. . . butters the skids that silkens society, the 11th Commandment (which was among the five commandments lost when, according to Mel Brooks, Moses dropped the third tablet coming down the mountain), is much more important:
Thou shalt not get in the way
— especially in department store doorways, single-lane roads, viewpoints established to take panoramic scenic take-home pictures…and anywhere else.
facade that was fractured by an 1812 earthquake.
— Cecil Scaglione photo
By Beverly Rahn, Mature Life Features
VENTURA, Calif. —- One of the biggest mysteries to locals is why the ghost of Erle Stanley Gardner hasn’t lured more visitors to his home town.
Hundreds of thousands of tourists and travelers, most of them from the sprawling Los Angeles metropolis an hour away on the portion of Highway 101 that’s called the Ventura Freeway, visit Santa Barbara next door each year.
They drive right by the Pierpont Inn, where the creator of Perry Mason went for victory dinners after his successes in the nearby Ventura County courthouse. It was straightforward country-lawyer cuisine — steak, baked potato and green salad — but it’s no longer on the inn’s regular menu. Nowadays, you should try the bouillabaisse.
Gardner began his 150-novel career, which he launched with a short story using the pseudonym Charles M. Green, in his second-floor law office at California and Main streets overlooking downtown’s commercial core.
He didn’t have to turn to writing to achieve success, said Richard Senate, who has written about Ventura’s most famous resident and bills himself as a tour guide and ghost hunter.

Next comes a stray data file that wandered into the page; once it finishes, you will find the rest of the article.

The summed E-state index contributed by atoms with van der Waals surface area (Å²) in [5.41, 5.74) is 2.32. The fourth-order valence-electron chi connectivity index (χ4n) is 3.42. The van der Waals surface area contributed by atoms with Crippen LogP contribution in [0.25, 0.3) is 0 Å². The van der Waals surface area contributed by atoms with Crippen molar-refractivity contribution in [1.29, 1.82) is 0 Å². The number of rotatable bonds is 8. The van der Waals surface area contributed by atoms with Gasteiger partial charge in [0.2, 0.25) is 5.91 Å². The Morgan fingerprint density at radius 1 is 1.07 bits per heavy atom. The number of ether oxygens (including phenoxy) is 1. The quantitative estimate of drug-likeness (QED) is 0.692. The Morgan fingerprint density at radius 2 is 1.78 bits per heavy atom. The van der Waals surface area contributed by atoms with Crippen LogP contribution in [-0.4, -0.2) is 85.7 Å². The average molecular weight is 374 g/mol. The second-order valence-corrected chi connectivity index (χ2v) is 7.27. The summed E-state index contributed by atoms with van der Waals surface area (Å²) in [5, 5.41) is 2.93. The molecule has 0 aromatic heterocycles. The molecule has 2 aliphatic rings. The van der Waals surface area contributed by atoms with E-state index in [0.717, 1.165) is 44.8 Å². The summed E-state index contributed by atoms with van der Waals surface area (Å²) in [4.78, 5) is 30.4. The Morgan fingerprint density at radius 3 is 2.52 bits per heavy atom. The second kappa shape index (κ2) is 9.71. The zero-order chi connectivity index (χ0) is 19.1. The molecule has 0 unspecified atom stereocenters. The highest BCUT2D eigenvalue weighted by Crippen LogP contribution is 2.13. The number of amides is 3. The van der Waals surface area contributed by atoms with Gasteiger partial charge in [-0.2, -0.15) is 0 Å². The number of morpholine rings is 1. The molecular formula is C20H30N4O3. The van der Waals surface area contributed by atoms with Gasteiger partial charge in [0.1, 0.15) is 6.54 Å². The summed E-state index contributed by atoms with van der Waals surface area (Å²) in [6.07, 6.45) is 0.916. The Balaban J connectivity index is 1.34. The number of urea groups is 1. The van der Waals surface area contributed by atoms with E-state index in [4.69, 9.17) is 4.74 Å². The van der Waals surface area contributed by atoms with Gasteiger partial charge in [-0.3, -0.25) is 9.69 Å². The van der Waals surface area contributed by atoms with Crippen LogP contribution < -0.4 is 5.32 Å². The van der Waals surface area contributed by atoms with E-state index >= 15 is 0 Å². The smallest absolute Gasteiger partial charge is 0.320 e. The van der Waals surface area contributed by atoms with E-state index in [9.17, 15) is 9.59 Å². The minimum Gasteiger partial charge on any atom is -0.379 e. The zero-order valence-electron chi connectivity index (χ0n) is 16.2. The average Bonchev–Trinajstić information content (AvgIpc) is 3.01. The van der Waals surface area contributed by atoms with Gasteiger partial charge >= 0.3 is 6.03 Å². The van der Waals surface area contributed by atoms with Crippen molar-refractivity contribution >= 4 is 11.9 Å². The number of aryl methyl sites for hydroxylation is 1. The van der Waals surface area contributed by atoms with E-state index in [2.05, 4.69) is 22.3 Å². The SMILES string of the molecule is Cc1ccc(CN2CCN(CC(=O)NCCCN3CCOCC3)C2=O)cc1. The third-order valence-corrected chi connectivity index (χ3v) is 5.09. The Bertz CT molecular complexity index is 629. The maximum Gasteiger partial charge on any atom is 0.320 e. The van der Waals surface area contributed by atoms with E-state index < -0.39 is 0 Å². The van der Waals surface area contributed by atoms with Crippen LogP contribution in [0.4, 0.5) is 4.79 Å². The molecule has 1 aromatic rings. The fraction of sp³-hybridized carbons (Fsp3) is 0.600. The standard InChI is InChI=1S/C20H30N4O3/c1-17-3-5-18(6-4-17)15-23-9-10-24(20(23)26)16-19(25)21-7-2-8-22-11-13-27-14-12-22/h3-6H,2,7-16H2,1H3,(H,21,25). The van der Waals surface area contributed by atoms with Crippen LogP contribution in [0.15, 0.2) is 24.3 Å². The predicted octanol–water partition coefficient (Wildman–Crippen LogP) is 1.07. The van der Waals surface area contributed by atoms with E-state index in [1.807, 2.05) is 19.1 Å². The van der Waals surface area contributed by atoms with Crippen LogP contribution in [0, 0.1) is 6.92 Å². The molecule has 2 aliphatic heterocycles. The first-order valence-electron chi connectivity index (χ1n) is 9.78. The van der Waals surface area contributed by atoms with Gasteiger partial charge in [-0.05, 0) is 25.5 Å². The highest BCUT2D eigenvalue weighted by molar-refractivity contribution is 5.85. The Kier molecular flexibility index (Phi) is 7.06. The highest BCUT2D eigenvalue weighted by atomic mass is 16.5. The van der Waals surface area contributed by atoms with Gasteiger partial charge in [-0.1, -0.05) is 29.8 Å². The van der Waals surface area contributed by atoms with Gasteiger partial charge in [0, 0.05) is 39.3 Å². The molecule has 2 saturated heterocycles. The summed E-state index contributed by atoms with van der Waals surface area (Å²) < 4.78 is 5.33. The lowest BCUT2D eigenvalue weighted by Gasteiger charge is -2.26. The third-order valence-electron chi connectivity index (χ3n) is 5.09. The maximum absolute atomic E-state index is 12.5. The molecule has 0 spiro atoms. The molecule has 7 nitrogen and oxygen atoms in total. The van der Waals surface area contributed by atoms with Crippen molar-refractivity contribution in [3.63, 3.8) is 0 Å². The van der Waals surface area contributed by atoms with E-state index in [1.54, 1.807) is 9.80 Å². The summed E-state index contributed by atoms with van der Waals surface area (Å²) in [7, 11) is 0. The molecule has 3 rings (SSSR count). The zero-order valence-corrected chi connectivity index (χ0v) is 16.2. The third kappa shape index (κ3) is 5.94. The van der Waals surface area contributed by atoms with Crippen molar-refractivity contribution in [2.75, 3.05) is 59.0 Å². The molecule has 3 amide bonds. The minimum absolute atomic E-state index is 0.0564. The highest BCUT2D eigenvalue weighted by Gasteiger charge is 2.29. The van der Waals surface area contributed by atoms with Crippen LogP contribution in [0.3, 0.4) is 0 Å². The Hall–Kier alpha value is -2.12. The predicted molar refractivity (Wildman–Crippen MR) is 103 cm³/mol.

“Erle Stanley Gardner was a good lawyer and probably would have become at least a California Supreme Court judge,” Senate said.
“He was a founder of the Downtown Lions Club and the Elks Club here. But he was — he would have liked to have been — Perry Mason. He actually did pull off some of the stunts that appeared in the Perry Mason books, movies, radio shows, comic books and television shows.
“To keep from getting mixed up with his settings, Gardner used this courtroom, his office and the views from each of them as models for his settings.”
Visitors to the real courtroom enter the City of Buenaventura — that’s the official name of the municipality popularly known as Ventura — city hall through its bronze sliding grilled entrance adorned with depictions of lima beans. (“Ventura was once the lima-bean capital of the world,” Senate explained.)
Railway officials shortened the city’s name because it was too long for their schedules.
The civic center, perched on a hill overlooking Gardner’s office and the Pacific, served as a courthouse until it was scheduled for demolition after a 1962 earthquake. The city bought it for $140,000 and spent $4 million making it quake-proof. The prototype of Perry Mason’s courtroom is on the second floor.
“After World War II, a young Navy officer named George Bush came here with his family in 1949 to learn the oil business,” Senate said.
Keeping an eye on the comings and goings in front of City Hall is a bronze statue of Fr. Junipero Serra, the Franciscan friar who founded Mission San Buenaventura in 1782.